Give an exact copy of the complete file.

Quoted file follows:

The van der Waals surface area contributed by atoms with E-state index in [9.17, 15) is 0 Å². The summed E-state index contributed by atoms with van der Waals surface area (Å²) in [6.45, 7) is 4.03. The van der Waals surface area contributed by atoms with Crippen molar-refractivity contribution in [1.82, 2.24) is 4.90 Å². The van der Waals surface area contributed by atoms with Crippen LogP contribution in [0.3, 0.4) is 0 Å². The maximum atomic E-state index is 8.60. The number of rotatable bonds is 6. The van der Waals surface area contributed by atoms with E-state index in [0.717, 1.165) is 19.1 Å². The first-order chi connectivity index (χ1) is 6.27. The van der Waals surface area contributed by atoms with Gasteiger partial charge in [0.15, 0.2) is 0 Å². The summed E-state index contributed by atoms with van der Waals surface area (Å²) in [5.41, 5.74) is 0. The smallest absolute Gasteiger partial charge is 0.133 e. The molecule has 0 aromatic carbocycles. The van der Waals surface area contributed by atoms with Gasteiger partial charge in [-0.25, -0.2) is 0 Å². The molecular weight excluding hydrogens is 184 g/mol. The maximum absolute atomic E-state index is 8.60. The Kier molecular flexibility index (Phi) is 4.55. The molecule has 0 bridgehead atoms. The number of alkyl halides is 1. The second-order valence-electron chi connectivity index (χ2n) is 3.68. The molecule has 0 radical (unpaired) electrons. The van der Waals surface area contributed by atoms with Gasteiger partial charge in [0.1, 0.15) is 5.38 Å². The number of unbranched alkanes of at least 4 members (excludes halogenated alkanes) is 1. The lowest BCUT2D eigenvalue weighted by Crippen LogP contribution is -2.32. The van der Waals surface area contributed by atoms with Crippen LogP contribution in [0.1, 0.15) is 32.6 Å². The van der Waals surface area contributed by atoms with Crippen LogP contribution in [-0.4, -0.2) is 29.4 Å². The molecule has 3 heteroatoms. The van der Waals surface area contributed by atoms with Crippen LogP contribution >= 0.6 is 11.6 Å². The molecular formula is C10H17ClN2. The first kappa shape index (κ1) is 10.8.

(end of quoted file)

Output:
The van der Waals surface area contributed by atoms with E-state index in [9.17, 15) is 0 Å². The summed E-state index contributed by atoms with van der Waals surface area (Å²) in [6.45, 7) is 4.03. The van der Waals surface area contributed by atoms with Crippen molar-refractivity contribution in [1.82, 2.24) is 4.90 Å². The van der Waals surface area contributed by atoms with Crippen LogP contribution in [0.3, 0.4) is 0 Å². The maximum atomic E-state index is 8.60. The number of rotatable bonds is 6. The van der Waals surface area contributed by atoms with E-state index in [0.717, 1.165) is 19.1 Å². The first-order chi connectivity index (χ1) is 6.27. The van der Waals surface area contributed by atoms with Gasteiger partial charge in [0.15, 0.2) is 0 Å². The summed E-state index contributed by atoms with van der Waals surface area (Å²) in [5.41, 5.74) is 0. The smallest absolute Gasteiger partial charge is 0.133 e. The molecule has 0 aromatic carbocycles. The van der Waals surface area contributed by atoms with Gasteiger partial charge in [-0.25, -0.2) is 0 Å². The molecular weight excluding hydrogens is 184 g/mol. The maximum absolute atomic E-state index is 8.60. The Kier molecular flexibility index (Phi) is 4.55. The molecule has 0 bridgehead atoms. The number of alkyl halides is 1. The second-order valence-electron chi connectivity index (χ2n) is 3.68. The molecule has 0 radical (unpaired) electrons. The van der Waals surface area contributed by atoms with Gasteiger partial charge in [0.1, 0.15) is 5.38 Å². The number of unbranched alkanes of at least 4 members (excludes halogenated alkanes) is 1. The lowest BCUT2D eigenvalue weighted by Crippen LogP contribution is -2.32. The van der Waals surface area contributed by atoms with Crippen LogP contribution in [0.1, 0.15) is 32.6 Å². The van der Waals surface area contributed by atoms with Crippen LogP contribution in [-0.4, -0.2) is 29.4 Å². The molecule has 3 heteroatoms. The van der Waals surface area contributed by atoms with Crippen LogP contribution >= 0.6 is 11.6 Å². The molecular formula is C10H17ClN2. The first kappa shape index (κ1) is 10.8.